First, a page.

So how do we take something so important, and something that we would all agree is essential, and encourage ourselves and our congregations to greater faithfulness?
Technology - Set an alarm. Download a reading plan. Get into a text thread with someone for accountability. Take that device in your pocket and look at it as a means for spiritual growth if you can harness it.
Incremental Goals - The reason weight loss plans don't work is that people set ridiculously unattainable goals. Christians get discouraged when they set ridiculously unattainable goals for their spiritual lives. If you're reading this and you don't like where you are in your spiritual growth, then set an incremental goal of reading a chapter a day (hint: if you want to get in the practice try reading the Gospels, Mark and John are a great start). If you're a regular reader, set an incremental goal of memorizing a verse a week. If you're Super Christian, then go full on Andy Davis!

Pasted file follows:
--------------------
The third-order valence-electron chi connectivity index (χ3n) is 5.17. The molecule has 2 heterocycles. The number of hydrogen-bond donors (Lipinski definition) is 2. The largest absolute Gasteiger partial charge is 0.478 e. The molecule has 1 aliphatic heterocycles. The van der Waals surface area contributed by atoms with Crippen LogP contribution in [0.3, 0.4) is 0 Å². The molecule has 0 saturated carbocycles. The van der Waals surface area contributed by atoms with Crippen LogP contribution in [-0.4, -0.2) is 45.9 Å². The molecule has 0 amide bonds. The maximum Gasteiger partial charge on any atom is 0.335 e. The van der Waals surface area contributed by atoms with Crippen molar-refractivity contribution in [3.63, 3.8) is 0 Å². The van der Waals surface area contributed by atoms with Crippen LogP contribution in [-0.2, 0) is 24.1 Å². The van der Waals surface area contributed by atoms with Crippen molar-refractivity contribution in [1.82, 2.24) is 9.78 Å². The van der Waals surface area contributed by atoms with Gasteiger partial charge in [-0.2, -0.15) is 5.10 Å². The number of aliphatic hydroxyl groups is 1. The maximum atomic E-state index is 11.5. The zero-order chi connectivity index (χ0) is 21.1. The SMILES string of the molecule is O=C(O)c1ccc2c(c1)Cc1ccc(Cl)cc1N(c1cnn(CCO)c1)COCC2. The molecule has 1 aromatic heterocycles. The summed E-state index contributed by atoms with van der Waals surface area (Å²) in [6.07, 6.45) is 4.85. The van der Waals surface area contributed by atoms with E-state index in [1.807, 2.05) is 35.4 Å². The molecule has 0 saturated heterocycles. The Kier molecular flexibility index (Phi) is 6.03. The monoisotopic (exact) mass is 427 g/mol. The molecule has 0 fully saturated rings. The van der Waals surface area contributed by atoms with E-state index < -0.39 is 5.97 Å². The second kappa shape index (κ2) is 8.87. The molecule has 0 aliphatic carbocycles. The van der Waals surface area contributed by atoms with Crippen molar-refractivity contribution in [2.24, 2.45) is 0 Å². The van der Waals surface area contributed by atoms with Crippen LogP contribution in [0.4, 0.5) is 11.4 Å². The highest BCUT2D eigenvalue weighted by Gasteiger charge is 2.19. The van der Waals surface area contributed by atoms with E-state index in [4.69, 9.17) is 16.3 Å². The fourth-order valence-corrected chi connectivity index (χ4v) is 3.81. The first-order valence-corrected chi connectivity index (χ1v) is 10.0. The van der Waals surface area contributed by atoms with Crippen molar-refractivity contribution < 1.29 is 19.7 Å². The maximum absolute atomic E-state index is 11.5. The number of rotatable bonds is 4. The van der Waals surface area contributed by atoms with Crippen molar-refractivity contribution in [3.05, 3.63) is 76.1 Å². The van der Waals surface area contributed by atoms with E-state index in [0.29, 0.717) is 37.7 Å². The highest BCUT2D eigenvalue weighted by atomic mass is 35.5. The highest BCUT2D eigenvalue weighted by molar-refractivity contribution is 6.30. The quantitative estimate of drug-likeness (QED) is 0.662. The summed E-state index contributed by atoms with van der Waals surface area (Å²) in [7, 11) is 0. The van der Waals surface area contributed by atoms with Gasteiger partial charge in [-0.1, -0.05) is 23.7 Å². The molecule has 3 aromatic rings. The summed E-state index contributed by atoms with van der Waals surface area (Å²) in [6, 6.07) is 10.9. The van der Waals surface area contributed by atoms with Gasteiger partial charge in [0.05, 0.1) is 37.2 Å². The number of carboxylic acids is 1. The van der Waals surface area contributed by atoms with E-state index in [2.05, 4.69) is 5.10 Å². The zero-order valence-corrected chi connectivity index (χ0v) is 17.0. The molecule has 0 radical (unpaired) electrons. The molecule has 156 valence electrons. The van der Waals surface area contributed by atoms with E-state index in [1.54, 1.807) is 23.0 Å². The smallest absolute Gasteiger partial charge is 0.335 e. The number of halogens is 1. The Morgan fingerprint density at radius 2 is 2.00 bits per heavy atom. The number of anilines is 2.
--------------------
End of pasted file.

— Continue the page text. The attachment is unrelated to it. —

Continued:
Find a Plan - I'm not endorsing one over the other, so here's a link to the Google Search results for "Bible Reading Plan." Want to know the right one? The one you pick.
The point is, whatever you do, do what you're able to and what spurs you on. We depend on grace, so the bigger win in Bible engagement isn't that you're spending a certain amount of time or reading a certain number of chapters, but that it's something you do regularly.